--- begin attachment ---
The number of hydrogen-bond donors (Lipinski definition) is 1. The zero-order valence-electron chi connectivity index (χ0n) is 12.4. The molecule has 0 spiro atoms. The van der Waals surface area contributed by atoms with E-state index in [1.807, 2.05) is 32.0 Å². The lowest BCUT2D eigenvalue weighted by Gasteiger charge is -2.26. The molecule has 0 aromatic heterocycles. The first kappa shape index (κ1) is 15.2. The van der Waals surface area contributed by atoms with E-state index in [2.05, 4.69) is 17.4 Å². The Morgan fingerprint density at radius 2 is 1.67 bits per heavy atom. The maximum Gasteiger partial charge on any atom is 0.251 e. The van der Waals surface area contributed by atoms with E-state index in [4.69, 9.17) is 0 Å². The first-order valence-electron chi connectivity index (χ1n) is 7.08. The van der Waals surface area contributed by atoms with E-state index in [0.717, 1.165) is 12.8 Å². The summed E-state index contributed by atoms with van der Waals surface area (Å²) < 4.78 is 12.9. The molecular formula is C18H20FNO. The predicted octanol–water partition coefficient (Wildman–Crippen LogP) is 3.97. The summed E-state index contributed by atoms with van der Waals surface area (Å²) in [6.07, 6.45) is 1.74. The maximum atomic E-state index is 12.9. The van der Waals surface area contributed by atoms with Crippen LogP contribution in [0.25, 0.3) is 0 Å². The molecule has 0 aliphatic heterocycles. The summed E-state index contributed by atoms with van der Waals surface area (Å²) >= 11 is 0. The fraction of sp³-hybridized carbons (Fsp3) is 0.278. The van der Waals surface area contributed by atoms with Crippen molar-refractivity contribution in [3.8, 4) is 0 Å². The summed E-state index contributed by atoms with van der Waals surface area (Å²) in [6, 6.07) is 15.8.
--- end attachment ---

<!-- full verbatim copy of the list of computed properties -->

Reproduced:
The number of hydrogen-bond donors (Lipinski definition) is 1. The zero-order valence-electron chi connectivity index (χ0n) is 12.4. The molecule has 0 spiro atoms. The van der Waals surface area contributed by atoms with E-state index in [1.807, 2.05) is 32.0 Å². The lowest BCUT2D eigenvalue weighted by Gasteiger charge is -2.26. The molecule has 0 aromatic heterocycles. The first kappa shape index (κ1) is 15.2. The van der Waals surface area contributed by atoms with E-state index in [2.05, 4.69) is 17.4 Å². The Morgan fingerprint density at radius 2 is 1.67 bits per heavy atom. The maximum Gasteiger partial charge on any atom is 0.251 e. The van der Waals surface area contributed by atoms with E-state index in [4.69, 9.17) is 0 Å². The first-order valence-electron chi connectivity index (χ1n) is 7.08. The van der Waals surface area contributed by atoms with E-state index in [0.717, 1.165) is 12.8 Å². The summed E-state index contributed by atoms with van der Waals surface area (Å²) < 4.78 is 12.9. The molecular formula is C18H20FNO. The predicted octanol–water partition coefficient (Wildman–Crippen LogP) is 3.97. The summed E-state index contributed by atoms with van der Waals surface area (Å²) in [6.07, 6.45) is 1.74. The maximum atomic E-state index is 12.9. The van der Waals surface area contributed by atoms with Crippen LogP contribution in [0.25, 0.3) is 0 Å². The molecule has 0 aliphatic heterocycles. The summed E-state index contributed by atoms with van der Waals surface area (Å²) >= 11 is 0. The fraction of sp³-hybridized carbons (Fsp3) is 0.278. The van der Waals surface area contributed by atoms with Crippen molar-refractivity contribution in [3.8, 4) is 0 Å². The summed E-state index contributed by atoms with van der Waals surface area (Å²) in [6, 6.07) is 15.8.